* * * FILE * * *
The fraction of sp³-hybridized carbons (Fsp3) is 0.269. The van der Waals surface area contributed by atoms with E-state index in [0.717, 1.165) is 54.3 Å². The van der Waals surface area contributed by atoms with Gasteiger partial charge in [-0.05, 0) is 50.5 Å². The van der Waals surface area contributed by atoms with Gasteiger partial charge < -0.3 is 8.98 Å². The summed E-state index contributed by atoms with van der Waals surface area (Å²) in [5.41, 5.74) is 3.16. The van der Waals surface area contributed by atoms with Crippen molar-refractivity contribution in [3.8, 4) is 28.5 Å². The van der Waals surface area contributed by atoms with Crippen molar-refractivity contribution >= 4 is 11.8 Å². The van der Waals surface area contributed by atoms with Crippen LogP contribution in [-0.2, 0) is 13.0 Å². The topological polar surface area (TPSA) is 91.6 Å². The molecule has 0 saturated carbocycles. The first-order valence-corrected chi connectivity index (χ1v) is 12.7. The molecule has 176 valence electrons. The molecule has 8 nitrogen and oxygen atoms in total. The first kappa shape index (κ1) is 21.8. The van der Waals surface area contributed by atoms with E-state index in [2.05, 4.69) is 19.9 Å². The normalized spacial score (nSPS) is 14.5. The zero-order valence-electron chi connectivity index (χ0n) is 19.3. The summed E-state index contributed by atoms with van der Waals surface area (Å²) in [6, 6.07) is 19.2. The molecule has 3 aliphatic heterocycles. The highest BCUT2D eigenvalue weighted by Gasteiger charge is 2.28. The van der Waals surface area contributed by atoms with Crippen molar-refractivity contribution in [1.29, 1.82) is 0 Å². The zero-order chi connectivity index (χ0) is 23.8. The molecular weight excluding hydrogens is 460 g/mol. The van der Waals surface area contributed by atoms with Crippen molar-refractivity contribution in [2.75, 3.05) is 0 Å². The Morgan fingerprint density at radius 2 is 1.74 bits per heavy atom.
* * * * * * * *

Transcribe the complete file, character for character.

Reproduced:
The fraction of sp³-hybridized carbons (Fsp3) is 0.269. The van der Waals surface area contributed by atoms with E-state index in [0.717, 1.165) is 54.3 Å². The van der Waals surface area contributed by atoms with Gasteiger partial charge in [-0.05, 0) is 50.5 Å². The van der Waals surface area contributed by atoms with Gasteiger partial charge < -0.3 is 8.98 Å². The summed E-state index contributed by atoms with van der Waals surface area (Å²) in [5.41, 5.74) is 3.16. The van der Waals surface area contributed by atoms with Crippen molar-refractivity contribution in [3.8, 4) is 28.5 Å². The van der Waals surface area contributed by atoms with Crippen molar-refractivity contribution >= 4 is 11.8 Å². The van der Waals surface area contributed by atoms with Crippen LogP contribution in [-0.2, 0) is 13.0 Å². The topological polar surface area (TPSA) is 91.6 Å². The molecule has 0 saturated carbocycles. The first-order valence-corrected chi connectivity index (χ1v) is 12.7. The molecule has 176 valence electrons. The molecule has 8 nitrogen and oxygen atoms in total. The first kappa shape index (κ1) is 21.8. The van der Waals surface area contributed by atoms with E-state index in [2.05, 4.69) is 19.9 Å². The normalized spacial score (nSPS) is 14.5. The zero-order valence-electron chi connectivity index (χ0n) is 19.3. The summed E-state index contributed by atoms with van der Waals surface area (Å²) in [6, 6.07) is 19.2. The molecule has 3 aliphatic heterocycles. The highest BCUT2D eigenvalue weighted by Gasteiger charge is 2.28. The van der Waals surface area contributed by atoms with Crippen molar-refractivity contribution in [1.29, 1.82) is 0 Å². The zero-order chi connectivity index (χ0) is 23.8. The molecular weight excluding hydrogens is 460 g/mol. The van der Waals surface area contributed by atoms with Crippen molar-refractivity contribution in [2.75, 3.05) is 0 Å². The Morgan fingerprint density at radius 2 is 1.74 bits per heavy atom.